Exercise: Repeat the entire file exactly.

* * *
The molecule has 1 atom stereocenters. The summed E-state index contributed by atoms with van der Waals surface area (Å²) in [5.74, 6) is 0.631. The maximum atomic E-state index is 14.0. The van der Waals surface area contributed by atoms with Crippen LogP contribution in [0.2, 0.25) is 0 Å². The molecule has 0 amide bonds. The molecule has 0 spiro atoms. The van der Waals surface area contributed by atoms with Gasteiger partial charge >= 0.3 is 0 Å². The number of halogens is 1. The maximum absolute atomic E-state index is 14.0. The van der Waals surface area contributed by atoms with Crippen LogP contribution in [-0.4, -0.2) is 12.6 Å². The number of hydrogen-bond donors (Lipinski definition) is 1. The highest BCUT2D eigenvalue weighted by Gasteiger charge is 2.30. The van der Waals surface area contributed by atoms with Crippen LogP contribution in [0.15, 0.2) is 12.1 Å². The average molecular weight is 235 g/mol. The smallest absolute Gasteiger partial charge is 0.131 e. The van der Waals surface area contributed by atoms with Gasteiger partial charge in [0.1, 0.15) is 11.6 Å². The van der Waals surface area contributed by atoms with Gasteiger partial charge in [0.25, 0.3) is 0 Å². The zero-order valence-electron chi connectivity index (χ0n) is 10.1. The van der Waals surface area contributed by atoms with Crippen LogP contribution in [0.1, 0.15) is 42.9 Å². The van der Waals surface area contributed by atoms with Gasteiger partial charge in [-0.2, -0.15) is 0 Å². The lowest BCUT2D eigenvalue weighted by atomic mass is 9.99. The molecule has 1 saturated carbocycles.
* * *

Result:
The molecule has 1 atom stereocenters. The summed E-state index contributed by atoms with van der Waals surface area (Å²) in [5.74, 6) is 0.631. The maximum atomic E-state index is 14.0. The van der Waals surface area contributed by atoms with Crippen LogP contribution in [0.2, 0.25) is 0 Å². The molecule has 0 amide bonds. The molecule has 0 spiro atoms. The van der Waals surface area contributed by atoms with Gasteiger partial charge >= 0.3 is 0 Å². The number of halogens is 1. The maximum absolute atomic E-state index is 14.0. The van der Waals surface area contributed by atoms with Crippen LogP contribution in [-0.4, -0.2) is 12.6 Å². The number of hydrogen-bond donors (Lipinski definition) is 1. The highest BCUT2D eigenvalue weighted by Gasteiger charge is 2.30. The van der Waals surface area contributed by atoms with Crippen LogP contribution in [0.15, 0.2) is 12.1 Å². The average molecular weight is 235 g/mol. The smallest absolute Gasteiger partial charge is 0.131 e. The van der Waals surface area contributed by atoms with Gasteiger partial charge in [0.1, 0.15) is 11.6 Å². The van der Waals surface area contributed by atoms with Gasteiger partial charge in [0.25, 0.3) is 0 Å². The zero-order valence-electron chi connectivity index (χ0n) is 10.1. The van der Waals surface area contributed by atoms with Crippen LogP contribution in [0.1, 0.15) is 42.9 Å². The van der Waals surface area contributed by atoms with Gasteiger partial charge in [-0.2, -0.15) is 0 Å². The lowest BCUT2D eigenvalue weighted by atomic mass is 9.99. The molecule has 1 saturated carbocycles.